THE PERFECT COUPLE • by Christopher Kastensmidt

I watched. She noticed. I grinned. She winked. We spoke. I flirted. We walked. We agreed. We parted.

***

We met. We strolled. We conversed. I relaxed. We sat. We touched. We embraced. We kissed. We loved.

***

Dog barked. We awoke. I stretched. I bathed. I cooked. She arose. I smiled. We hugged. We ate. We left. I drove. I worked. I returned.

***

We married. We traveled. We fought. We mended. We lived. We aged.

***

I questioned. She refused. I demanded. She lied. I turned. I cried. I knew.

***

I saw. I followed. I approached. I listened. They laughed. They moaned. I entered. I confronted. She gasped. I yelled. He sneered. I shot. He died. She screamed. I fired. She fell.

***

Jesus wept.


By “The Perfect Couple”, Christopher Kastensmidt is of course referring to subjects and verbs. Language is a beautiful thing.


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 average 4 stars • 2 reader(s) rated this

Every Day Fiction

  • Dear Christopher;
    I very much enjoyed your insightful piece ‘The Perfect Couple’, and wish added successes for you. PR

  • Gerard Demayne

    Didn’t think much of that one. Given up commenting on stories I don’t unless they actually annoy me and this one did. If it had been written conventionally the story would be considered cliched in the extreme so the only wrinkle was writing it as some sort of stripped down verse, which is just lazy. Nope, didn’t work for me and a poor selection, IMO.

    • Thanks for making your feelings known, Gerard.

      Experimental fiction is always a risk. Some people will love it and others will hate it. I’m sorry you didn’t care for this one.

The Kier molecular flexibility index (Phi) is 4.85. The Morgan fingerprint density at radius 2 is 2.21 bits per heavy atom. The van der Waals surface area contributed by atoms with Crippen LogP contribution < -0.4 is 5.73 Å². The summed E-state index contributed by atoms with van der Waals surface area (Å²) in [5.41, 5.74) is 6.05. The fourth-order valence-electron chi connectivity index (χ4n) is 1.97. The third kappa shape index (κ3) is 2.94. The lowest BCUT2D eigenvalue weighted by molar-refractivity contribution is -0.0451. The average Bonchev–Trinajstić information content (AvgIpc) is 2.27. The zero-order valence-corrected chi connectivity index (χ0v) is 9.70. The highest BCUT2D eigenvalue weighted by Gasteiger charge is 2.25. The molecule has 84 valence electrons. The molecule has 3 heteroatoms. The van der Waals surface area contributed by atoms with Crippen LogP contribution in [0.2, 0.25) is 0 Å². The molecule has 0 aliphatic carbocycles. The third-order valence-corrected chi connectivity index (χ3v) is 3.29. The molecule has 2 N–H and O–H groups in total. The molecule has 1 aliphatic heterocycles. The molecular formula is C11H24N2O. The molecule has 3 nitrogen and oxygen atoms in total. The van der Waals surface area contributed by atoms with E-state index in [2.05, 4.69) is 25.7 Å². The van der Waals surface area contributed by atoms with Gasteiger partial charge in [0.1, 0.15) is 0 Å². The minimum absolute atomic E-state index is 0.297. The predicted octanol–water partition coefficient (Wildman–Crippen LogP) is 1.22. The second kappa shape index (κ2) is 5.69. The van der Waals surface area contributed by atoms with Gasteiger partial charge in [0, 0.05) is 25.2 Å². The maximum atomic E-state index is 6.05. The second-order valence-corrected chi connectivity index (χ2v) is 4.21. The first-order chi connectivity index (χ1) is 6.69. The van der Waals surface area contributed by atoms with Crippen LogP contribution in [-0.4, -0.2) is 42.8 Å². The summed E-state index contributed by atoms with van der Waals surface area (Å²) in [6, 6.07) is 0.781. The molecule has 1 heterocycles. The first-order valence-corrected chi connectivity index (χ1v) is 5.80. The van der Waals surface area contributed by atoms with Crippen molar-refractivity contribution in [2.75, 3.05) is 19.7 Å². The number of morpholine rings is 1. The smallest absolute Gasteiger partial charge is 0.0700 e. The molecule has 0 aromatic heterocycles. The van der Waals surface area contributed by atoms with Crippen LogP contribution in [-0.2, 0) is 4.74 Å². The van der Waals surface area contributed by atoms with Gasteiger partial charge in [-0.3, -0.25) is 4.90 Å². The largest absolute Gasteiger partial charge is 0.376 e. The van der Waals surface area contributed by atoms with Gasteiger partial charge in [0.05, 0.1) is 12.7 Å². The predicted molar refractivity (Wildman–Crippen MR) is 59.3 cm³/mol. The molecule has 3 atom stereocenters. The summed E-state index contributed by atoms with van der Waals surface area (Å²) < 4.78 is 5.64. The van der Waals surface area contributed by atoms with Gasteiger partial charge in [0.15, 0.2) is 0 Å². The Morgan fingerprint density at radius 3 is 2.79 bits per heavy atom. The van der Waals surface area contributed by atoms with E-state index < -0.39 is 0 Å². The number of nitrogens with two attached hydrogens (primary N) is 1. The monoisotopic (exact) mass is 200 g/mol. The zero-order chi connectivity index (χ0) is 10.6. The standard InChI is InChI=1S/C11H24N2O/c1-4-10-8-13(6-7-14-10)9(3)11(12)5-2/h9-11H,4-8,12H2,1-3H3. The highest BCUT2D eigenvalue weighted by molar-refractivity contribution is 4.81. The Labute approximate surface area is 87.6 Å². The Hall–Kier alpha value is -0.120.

• The essence of story-telling is subject+verb, or in our parlance, character+action. Too many writers get caught up in language and forget this basic concept.

    Writers often forget about the verb. This piece is a great illustration of using verbs to create plot. If everyone started a project like this, we’d have fewer boring I-don’t-get-it kinds of stories.

    AND that said, too many writers forget about the subject, the character. This piece has subjects taking action. In other words, characters who take action and react to action which in turn helps the reader to care. If everyone realized that characters must be willing to DO something, take a risk, TAKE ACTION as well as react, we’d have fewer ho-hum-who-gives-a-darn kinds of stories.

    AND The Perfect Couple contains irony. Hmmm, irony is a literary concept. This is also good.

    So Christopher, all I can say is congratulations and I want the rest.

  • Succinct and simple, yet it says so much. Story stripped bare. Well done.

  • A bit too stacatto of a pace for me, which had me attempting to read it as poetry, but it was interesting.

  • Thanks for all the comments!

    This is an experimental piece, not for everyone. I liked the comment “story stripped bare,” as my working title for the story was “Laid Bare”.

    As Gay points out, it’s about cutting away the fluff, attempting to create story and emotion with pure action. Not a single verb is repeated.

    It was fun to write and I appreciate EDF for publishing it! Now back to more typical prose…

  • I don’t normally comment on these, but felt compelled to on this occasion. I thought this was great, and a wonderful lesson in economy. To the poster who disliked it, I think it needs to be appreciated for what it is, an experiment in language stripped bare, rather than a conventional piece of fiction. I’m going to link to this from my blog.

  • GL

    I thought this was a wonderful piece. It didn’t need any more than the subject-verb in each sentence. It’s very powerful as is.

  • Al Schindler

    I loved the style: to the point. No extra words to mess up visual concepts of what was happening. Hope to see more of your work here.

  • Jim Cobb

    As poetry, this works because it is a cliched story. The narrator is telling us what happened, as if it happens all the time. The phrasing is spare because no other detail is needed. You’ve heard the story before – many times. You supply your own details. Subject/verb – BAM! There you go. . .

  • Oonah V Joslin

    Some hated. Others loved. I admired.

  • Too sparse for me, not enough character for prose and not enough emotion for poetry. I appreciate the value in experimentation, I just didn’t enjoy reading the result.

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  • cmh

    John 11:35